Most of my childhood memories are firmly tied to a yellow house built in the beginning of twentieth century in the Central European style. It had a double set of marble stairs flanked by a smooth stone handrail and a decorative balustrade. The two porches atop the stairs were connected with a big concrete slab supporting an ornate wrought iron fence that reflected in the living room windows on the other side. The fence was dotted with ceramic pots holding geraniums and azaleas, while the cacti and other green plants sat atop the concrete slab.
We spent interminable hours playing in the yard without any adult supervision. We really could not wander off as the black wrought iron gate was always locked (the mechanism was easy enough for adults to manipulate open, but extremely hard for small, weak fingers). There was a swing suspended from the branch of an old mulberry tree, a couple of lush hydrangea bushes, and a row of elegant roses that Deda Ljubo tended to patiently and lovingly.
The grassy part of the courtyard looked over at the boarding house for the local high school students from out of town and we often saw faces framed by the window looking over at the yard. For some reason, we imagined they were kept there against their will, and often plotted rescue missions, faced by their imploring, and, as it appeared to us, incredibly sad glances. In retrospect, they were probably just homesick kids who missed their families, their siblings, and their yards, and envied our protected little world.
As the oldest and best acquainted with the intricate plots of adventure and action books, I was the fearless leader of our group, always ready to tackle a project, especially if it involved saving someone or something. (This trait would bring Mother numerous hours of anguish as I continued to drag home abandoned kittens, dirty puppies, and birdies still unable to fly that I collected on my meandering way back from school.) I went as far as suggesting a regular feeding schedule for the poor, emaciated souls next door, but our culinary prowess did not prove adequate for such an endeavor.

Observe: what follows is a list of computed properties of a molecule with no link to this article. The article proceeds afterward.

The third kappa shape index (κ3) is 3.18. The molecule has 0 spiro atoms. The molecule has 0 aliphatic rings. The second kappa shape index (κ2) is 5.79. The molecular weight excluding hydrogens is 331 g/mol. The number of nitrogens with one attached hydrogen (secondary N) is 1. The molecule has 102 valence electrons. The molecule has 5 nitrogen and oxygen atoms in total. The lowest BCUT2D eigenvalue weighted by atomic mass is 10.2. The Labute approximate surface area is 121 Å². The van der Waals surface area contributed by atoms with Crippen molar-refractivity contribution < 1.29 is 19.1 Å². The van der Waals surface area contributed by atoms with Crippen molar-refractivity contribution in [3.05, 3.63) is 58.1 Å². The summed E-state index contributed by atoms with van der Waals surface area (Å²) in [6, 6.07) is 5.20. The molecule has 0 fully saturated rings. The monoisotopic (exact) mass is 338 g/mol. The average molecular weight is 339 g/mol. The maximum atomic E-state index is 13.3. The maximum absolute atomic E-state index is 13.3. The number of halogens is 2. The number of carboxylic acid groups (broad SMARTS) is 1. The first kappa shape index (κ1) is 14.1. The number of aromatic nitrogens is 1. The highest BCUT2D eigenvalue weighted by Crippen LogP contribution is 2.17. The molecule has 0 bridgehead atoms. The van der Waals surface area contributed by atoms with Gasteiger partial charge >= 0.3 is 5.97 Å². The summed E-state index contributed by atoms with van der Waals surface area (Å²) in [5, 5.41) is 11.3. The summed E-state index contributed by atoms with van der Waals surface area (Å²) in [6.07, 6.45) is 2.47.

But we did try. Cooking, that is. We gathered mulberries from the grass and pulled walnuts through the hole in the sack. (The sack was purposely hung above the cellar stairs to allow the breeze to dry out the walnuts still in their shells, and we poked a hole in the burlap to get to the nuts.) There were some dandelion leaves and clover in the grass, but that was the extent of the fresh ingredients we managed to forage. Dissatisfied with the bounty found in nature, I organized forays into the enemy territory which was clearly marked by the two sets of marbled stairs. There were no guards anywhere in sight, but I knew that the hallways were rigged with booby traps and protected by hostile giants.